By Jancee Dunn
Last year, my husband Tom received this memorable text from his father: “FYI, getting brain surgery tomorrow. Don’t worry. I’ll be fine.”
This was the first we had heard about his brain surgery. When Tom phoned his dad and asked why he wasn’t told sooner, my father-in-law had a clear explanation: He’d delayed his visit for so long that, when he finally saw a doctor, his symptoms had progressed and he was immediately booked for the procedure. (Happily, he fully recovered and is fine.)
It appears that this is a shared trait among the men in my family. Over the summer, my husband pretended an abscess on his back didn’t exist until it resembled a dolphin’s dorsal fin, and he ended up in Urgent Care, still protesting that it was probably a bug bite.
Many men, of course, are more diligent about regularly seeing a doctor than those in my family. But a 2022 Cleveland Clinic survey of 1,000 U.S. men found that 55 percent said they don’t get regular health screenings. Men of color were even less likely to see a doctor regularly — a full 63 percent dodged routine visits.
Another 2022 poll, conducted by Orlando Health, found that a third of the men surveyed thought they didn’t need checkups, while 65 percent believed they could skip seeing a doctor because they’re “naturally healthier than most people.” (This prompted Dr. Thomas Kelley, an Orlando Health family medicine specialist, to point out that it is “statistically impossible for the majority of men to be healthier than the majority of men.”)
Women, on the other hand, are significantly more likely to make an office-based visit, according to 2018 data from the Centers for Disease Control and Prevention. “It’s well documented that, compared to women, men are much worse at preventive care,” said Petar Bajic, a urologist at the Cleveland Clinic.
Some men shy away from seeing doctors because they fear receiving bad news, said Dr. Joseph Alukal, urologist and director of Men’s Health at NewYork-Presbyterian/Columbia. Some men might also “fall into the trap of just sticking our head in the sand,” he said. My father-in-law, for instance, ignored his blurred vision and headaches for months.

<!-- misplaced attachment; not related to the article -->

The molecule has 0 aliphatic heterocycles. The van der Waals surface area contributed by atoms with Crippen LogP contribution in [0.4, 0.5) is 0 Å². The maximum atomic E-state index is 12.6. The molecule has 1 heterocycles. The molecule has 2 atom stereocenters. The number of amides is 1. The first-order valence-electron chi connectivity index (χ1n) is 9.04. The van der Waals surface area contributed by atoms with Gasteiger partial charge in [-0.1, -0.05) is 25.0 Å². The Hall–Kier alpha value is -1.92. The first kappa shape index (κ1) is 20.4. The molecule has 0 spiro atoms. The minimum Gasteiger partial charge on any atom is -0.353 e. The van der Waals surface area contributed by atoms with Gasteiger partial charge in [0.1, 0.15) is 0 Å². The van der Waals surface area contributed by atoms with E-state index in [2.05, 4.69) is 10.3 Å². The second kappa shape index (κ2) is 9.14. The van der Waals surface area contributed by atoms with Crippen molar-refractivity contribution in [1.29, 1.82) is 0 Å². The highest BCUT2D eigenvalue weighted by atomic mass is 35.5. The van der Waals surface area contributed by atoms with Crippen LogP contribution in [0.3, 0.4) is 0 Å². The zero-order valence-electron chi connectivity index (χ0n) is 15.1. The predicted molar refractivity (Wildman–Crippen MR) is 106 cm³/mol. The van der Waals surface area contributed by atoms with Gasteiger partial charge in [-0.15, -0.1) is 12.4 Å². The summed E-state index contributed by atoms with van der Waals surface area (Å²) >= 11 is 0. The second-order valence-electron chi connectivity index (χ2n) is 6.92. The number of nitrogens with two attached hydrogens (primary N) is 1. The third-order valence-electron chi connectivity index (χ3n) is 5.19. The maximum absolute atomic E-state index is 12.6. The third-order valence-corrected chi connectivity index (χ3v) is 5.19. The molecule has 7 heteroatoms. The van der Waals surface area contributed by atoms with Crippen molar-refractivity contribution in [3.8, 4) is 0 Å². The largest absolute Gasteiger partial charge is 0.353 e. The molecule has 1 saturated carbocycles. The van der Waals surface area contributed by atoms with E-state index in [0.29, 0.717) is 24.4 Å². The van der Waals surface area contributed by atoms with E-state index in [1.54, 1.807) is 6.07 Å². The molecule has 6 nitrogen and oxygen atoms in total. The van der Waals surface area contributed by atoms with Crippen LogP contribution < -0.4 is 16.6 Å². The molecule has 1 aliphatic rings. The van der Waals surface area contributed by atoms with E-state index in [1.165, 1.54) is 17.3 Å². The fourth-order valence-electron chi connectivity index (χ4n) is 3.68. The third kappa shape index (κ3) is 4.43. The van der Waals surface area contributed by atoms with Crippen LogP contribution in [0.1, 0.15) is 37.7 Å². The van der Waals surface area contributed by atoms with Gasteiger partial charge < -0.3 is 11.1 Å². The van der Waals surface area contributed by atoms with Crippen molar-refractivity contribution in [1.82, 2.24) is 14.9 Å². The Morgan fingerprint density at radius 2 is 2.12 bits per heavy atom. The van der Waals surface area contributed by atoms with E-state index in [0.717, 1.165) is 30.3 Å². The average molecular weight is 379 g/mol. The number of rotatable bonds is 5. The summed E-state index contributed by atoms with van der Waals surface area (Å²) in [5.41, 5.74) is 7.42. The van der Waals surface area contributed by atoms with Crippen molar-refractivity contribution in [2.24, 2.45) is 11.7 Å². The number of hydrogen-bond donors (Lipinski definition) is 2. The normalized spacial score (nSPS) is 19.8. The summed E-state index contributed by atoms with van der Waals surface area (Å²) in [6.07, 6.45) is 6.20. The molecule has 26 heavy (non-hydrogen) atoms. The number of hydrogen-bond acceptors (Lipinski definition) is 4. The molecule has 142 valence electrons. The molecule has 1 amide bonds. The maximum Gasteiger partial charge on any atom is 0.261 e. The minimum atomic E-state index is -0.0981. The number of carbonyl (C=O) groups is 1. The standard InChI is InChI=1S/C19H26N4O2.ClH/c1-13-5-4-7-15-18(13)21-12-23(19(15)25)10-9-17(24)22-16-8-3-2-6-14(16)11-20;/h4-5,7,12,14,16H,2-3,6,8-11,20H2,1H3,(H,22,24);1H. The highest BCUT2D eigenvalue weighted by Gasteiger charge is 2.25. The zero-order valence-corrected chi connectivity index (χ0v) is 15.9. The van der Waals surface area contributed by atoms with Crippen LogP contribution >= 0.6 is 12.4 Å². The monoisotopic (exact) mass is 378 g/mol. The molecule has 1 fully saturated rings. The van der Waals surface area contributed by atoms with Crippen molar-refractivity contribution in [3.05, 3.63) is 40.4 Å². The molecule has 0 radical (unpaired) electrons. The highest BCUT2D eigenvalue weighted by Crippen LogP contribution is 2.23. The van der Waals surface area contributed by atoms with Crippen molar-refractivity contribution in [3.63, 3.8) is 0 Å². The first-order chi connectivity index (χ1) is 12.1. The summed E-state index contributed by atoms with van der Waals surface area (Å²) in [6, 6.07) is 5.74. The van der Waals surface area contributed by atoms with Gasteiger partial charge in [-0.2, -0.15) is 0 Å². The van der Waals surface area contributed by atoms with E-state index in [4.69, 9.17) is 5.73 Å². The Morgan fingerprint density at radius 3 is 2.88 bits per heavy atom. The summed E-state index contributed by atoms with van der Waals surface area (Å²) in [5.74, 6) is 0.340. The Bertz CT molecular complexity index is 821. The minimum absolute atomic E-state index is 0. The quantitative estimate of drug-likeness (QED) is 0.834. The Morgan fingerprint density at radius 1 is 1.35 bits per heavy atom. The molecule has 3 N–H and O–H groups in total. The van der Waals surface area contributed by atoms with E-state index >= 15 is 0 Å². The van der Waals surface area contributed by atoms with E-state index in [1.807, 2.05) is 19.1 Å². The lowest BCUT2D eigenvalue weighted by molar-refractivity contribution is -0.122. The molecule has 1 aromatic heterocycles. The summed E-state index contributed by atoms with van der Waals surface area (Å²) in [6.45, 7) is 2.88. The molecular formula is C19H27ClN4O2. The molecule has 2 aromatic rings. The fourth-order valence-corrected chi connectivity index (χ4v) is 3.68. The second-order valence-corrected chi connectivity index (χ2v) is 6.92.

But avoidance can make the anxiety and fear worse, said Nora Brier, an assistant professor of clinical psychiatry in the Perelman School of Medicine at the University of Pennsylvania. And if a patient waits until symptoms are severe, “it does tend to propagate a stigma that they should be scared of the doctor’s office,” Dr. Bajic said.
There are other reasons men might delay checkups, Dr. Alukal explained. In his experience, health issues are “very rarely discussed with other men.” And many young men, he added, aren’t conditioned to make regular doctor visits the way that young women are encouraged to schedule annual OB-GYN appointments.
Diana Sanchez, a professor of psychology and department chair at Rutgers University, has found in her research over the years that men who have more traditional beliefs about masculinity are less likely to use preventive care or seek medical treatment for injuries and infections — because they tie this resistance to bravery and self-sufficiency.
As those men get older, however, this reluctance to get routine medical care can have serious consequences, Dr. Alukal said. Men die younger than women, according to data from the C.D.C., and some of the leading causes of death — like heart disease and diabetes — are conditions that doctors screen for during routine checkups.